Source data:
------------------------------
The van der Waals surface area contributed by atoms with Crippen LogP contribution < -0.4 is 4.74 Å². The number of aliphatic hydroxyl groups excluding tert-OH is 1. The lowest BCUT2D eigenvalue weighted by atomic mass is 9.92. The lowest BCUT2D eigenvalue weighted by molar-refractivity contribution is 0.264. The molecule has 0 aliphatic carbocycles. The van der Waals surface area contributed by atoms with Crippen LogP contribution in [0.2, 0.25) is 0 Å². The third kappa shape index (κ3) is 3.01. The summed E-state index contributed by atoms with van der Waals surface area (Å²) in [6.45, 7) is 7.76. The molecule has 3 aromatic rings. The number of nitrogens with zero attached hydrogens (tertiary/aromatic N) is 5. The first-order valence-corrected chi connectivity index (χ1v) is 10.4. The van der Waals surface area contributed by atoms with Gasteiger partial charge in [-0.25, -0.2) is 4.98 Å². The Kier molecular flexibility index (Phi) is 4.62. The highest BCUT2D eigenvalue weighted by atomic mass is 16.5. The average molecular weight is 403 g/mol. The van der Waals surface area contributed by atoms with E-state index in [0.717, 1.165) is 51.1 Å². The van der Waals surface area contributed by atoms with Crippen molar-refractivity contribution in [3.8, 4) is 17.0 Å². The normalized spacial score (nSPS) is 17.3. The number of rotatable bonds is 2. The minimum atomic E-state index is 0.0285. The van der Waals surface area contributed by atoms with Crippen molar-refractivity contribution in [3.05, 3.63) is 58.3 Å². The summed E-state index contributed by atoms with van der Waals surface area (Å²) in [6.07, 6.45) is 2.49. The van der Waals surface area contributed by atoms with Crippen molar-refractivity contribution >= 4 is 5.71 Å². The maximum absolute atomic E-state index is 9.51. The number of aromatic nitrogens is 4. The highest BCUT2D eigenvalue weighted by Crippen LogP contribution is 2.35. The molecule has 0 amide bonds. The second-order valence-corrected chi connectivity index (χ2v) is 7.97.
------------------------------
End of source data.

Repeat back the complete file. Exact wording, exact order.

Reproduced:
The van der Waals surface area contributed by atoms with Crippen LogP contribution < -0.4 is 4.74 Å². The number of aliphatic hydroxyl groups excluding tert-OH is 1. The lowest BCUT2D eigenvalue weighted by atomic mass is 9.92. The lowest BCUT2D eigenvalue weighted by molar-refractivity contribution is 0.264. The molecule has 0 aliphatic carbocycles. The van der Waals surface area contributed by atoms with Crippen LogP contribution in [0.2, 0.25) is 0 Å². The third kappa shape index (κ3) is 3.01. The summed E-state index contributed by atoms with van der Waals surface area (Å²) in [6.45, 7) is 7.76. The molecule has 3 aromatic rings. The number of nitrogens with zero attached hydrogens (tertiary/aromatic N) is 5. The first-order valence-corrected chi connectivity index (χ1v) is 10.4. The van der Waals surface area contributed by atoms with Gasteiger partial charge in [-0.25, -0.2) is 4.98 Å². The Kier molecular flexibility index (Phi) is 4.62. The highest BCUT2D eigenvalue weighted by atomic mass is 16.5. The average molecular weight is 403 g/mol. The van der Waals surface area contributed by atoms with E-state index in [0.717, 1.165) is 51.1 Å². The van der Waals surface area contributed by atoms with Crippen molar-refractivity contribution in [3.8, 4) is 17.0 Å². The normalized spacial score (nSPS) is 17.3. The number of rotatable bonds is 2. The minimum atomic E-state index is 0.0285. The van der Waals surface area contributed by atoms with Crippen molar-refractivity contribution in [3.05, 3.63) is 58.3 Å². The summed E-state index contributed by atoms with van der Waals surface area (Å²) in [6.07, 6.45) is 2.49. The van der Waals surface area contributed by atoms with Crippen molar-refractivity contribution >= 4 is 5.71 Å². The maximum absolute atomic E-state index is 9.51. The number of aromatic nitrogens is 4. The highest BCUT2D eigenvalue weighted by Crippen LogP contribution is 2.35. The molecule has 0 amide bonds. The second-order valence-corrected chi connectivity index (χ2v) is 7.97.